A project from the National Trust of WA
A self-guided drive trail between the Perth Hills and Western Australia’s Eastern Goldfields. Go with the Flow. Follow the water to discover more about the audacious goldfields water supply scheme and Engineer CY O’Connor.
“Future generations, I am quite certain will think of us and bless us for our far seeing patriotism, and it will be said of us, as Isaiah said of old, ‘They made a way in the wilderness, and rivers in the desert”
When, in 1898, the townsite of Mundaring was surveyed, there were no permanent residents Ian Elliot writes in his 1983 history of the Shire of Mundaring. Yes, suburban blocks in the area had been offered for sale previously, but it wasn’t until the water supply scheme commenced that settlers became interested.
At a time of high unemployment, men started camping on the south side of the Eastern Railway in the hopes of getting work on the scheme when a spur line to the site of the storage reservoir for the goldfields water supply was built. Government officials sprung into action, realising permanent settlement at the junction was likely, declaring Mundaring townsite on 20th May 1898.
Not surprisingly then, the Shire of Mundaring features Mundaring Weir, the storage reservoir, on its logo. Both the town and the reservoir take their name from what is believed to be an Aboriginal Place Name in the area.
However, Mundaring’s European history does go back further than this. Convicts maintaining the road to York camped in the area in the 1870s, their warder regulating their lives with a handbell. It disappeared under suspicious circumstances in January 1871 and remains missing to this day.
Peter Gugeri commenced successful wine-growing in the area in 1882 along what is now Mundaring Weir Road. Shortly afterwards a concession to cut timber was granted and in 1889 a sawmill was established which resulted in a railway stopping place, Gugeri’s Siding.
Gugeri sold his vineyard to the Jacobys (father and two sons) who registered their business as the Mundaring Vineyard Company and by December 1894 the siding’s name had changed to Mundaring. One of the Jacoby brothers, Mathieson, encouraged the successful development of orchards in the area.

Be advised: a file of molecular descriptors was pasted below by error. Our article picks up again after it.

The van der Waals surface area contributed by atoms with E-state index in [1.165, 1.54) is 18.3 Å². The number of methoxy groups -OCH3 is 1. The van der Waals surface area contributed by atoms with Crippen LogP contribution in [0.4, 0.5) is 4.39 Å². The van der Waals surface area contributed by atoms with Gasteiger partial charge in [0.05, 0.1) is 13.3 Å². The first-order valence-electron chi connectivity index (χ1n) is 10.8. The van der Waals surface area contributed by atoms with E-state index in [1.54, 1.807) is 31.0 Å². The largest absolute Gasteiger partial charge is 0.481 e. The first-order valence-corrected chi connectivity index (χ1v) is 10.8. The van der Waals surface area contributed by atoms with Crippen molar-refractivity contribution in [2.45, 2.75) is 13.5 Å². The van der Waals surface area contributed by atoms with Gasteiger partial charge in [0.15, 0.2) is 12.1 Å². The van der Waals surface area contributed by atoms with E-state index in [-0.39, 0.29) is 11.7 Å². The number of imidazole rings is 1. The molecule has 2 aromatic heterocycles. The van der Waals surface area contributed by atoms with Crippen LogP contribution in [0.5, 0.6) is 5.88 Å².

Another influential figure was publican John C. Chipper who took over the lease of the Mundaring Hotel in 1900. His advertisements stated:
For an ideal holiday resort or for a quiet change, there are few places to surpass the Mundaring Hotel, conducted by Mr Chipper, and situated right opposite the Mundaring Railway Station. Nature can be seen in its primitive state all around and there is an air of restfulness about the place that is very alluring to those accustomed to live in towns. The hotel is at the nearest railway point to the Mundaring Weir.
This was the start of Mundaring becoming one of the leading resort areas of the time with guest houses and cottages springing up. It was to attract tuberculosis sufferers to live in the area as well as holiday-makers. Proprietors and publicans promoted the beneficial effects of the air in the hills. Fred Jacoby, Mathieson’s brother, even promoted his hotel at the weir as Westralia’s Sanatorium. Belief in the invigorating effects of air at the time was such that an actual sanatorium for tuberculosis sufferers was established at nearby Wooroloo in 1915.
From these beginnings – timber, viticulture, orchards – Mundaring became the leading business centre in the Shire. With motorcars becoming more affordable it became something of a ‘dormitory’ town for Perth for those who still wanted a bit more of a rural lifestyle.
Interestingly enough, today Mundaring once more promotes itself as a ‘resort’ area – a place to take a break on the outskirts of Perth. The district pride themselves on the ample walking and cycle trails. The Visitor Centre in the Old Schoolhouse can help you find accommodation and advise you of what to see and do in the area.
Mundaring Visitor Centre
Address: 7225 Great Eastern Highwa, Mundaring
Ph: 9295 0202
9:30am – 4pm Mon – Sat (Thurs open until 5pm)
10:30am – 2:30pm Sun
Click on any map section or place below to discover The Golden Pipeline.